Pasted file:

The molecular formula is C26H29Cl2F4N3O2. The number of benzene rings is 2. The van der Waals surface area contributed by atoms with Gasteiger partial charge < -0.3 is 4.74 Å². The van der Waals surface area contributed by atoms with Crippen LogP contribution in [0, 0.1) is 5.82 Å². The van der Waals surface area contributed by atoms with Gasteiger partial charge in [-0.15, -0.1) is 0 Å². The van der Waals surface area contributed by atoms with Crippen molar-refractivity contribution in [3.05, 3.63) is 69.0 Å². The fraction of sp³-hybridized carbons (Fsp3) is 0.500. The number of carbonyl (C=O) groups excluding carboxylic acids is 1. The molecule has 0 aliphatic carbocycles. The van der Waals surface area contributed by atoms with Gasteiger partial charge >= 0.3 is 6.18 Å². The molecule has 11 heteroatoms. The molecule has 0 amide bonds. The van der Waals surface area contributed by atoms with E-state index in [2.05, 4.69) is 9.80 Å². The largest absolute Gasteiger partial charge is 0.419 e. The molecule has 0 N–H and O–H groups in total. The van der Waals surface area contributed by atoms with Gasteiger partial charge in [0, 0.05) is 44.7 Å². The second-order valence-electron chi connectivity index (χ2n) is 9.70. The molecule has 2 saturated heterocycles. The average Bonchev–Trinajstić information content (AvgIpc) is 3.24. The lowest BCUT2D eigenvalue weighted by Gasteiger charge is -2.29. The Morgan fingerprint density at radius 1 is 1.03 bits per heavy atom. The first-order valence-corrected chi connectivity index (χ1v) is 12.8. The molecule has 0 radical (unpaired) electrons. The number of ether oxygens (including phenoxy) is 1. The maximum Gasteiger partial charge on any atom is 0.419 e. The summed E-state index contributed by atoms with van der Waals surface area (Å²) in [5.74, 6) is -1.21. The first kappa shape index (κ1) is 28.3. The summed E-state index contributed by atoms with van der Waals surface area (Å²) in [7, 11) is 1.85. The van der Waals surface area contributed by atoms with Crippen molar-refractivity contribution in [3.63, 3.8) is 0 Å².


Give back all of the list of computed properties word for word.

The molecular formula is C26H29Cl2F4N3O2. The number of benzene rings is 2. The van der Waals surface area contributed by atoms with Gasteiger partial charge < -0.3 is 4.74 Å². The van der Waals surface area contributed by atoms with Crippen LogP contribution in [0, 0.1) is 5.82 Å². The van der Waals surface area contributed by atoms with Gasteiger partial charge in [-0.15, -0.1) is 0 Å². The van der Waals surface area contributed by atoms with Crippen molar-refractivity contribution in [3.05, 3.63) is 69.0 Å². The fraction of sp³-hybridized carbons (Fsp3) is 0.500. The number of carbonyl (C=O) groups excluding carboxylic acids is 1. The molecule has 0 aliphatic carbocycles. The van der Waals surface area contributed by atoms with Gasteiger partial charge >= 0.3 is 6.18 Å². The molecule has 11 heteroatoms. The molecule has 0 amide bonds. The van der Waals surface area contributed by atoms with E-state index in [2.05, 4.69) is 9.80 Å². The largest absolute Gasteiger partial charge is 0.419 e. The molecule has 0 N–H and O–H groups in total. The van der Waals surface area contributed by atoms with Gasteiger partial charge in [0, 0.05) is 44.7 Å². The second-order valence-electron chi connectivity index (χ2n) is 9.70. The molecule has 2 saturated heterocycles. The average Bonchev–Trinajstić information content (AvgIpc) is 3.24. The lowest BCUT2D eigenvalue weighted by Gasteiger charge is -2.29. The Morgan fingerprint density at radius 1 is 1.03 bits per heavy atom. The first-order valence-corrected chi connectivity index (χ1v) is 12.8. The molecule has 0 radical (unpaired) electrons. The number of ether oxygens (including phenoxy) is 1. The maximum Gasteiger partial charge on any atom is 0.419 e. The summed E-state index contributed by atoms with van der Waals surface area (Å²) in [5.74, 6) is -1.21. The first kappa shape index (κ1) is 28.3. The summed E-state index contributed by atoms with van der Waals surface area (Å²) in [7, 11) is 1.85. The van der Waals surface area contributed by atoms with Crippen molar-refractivity contribution in [3.63, 3.8) is 0 Å².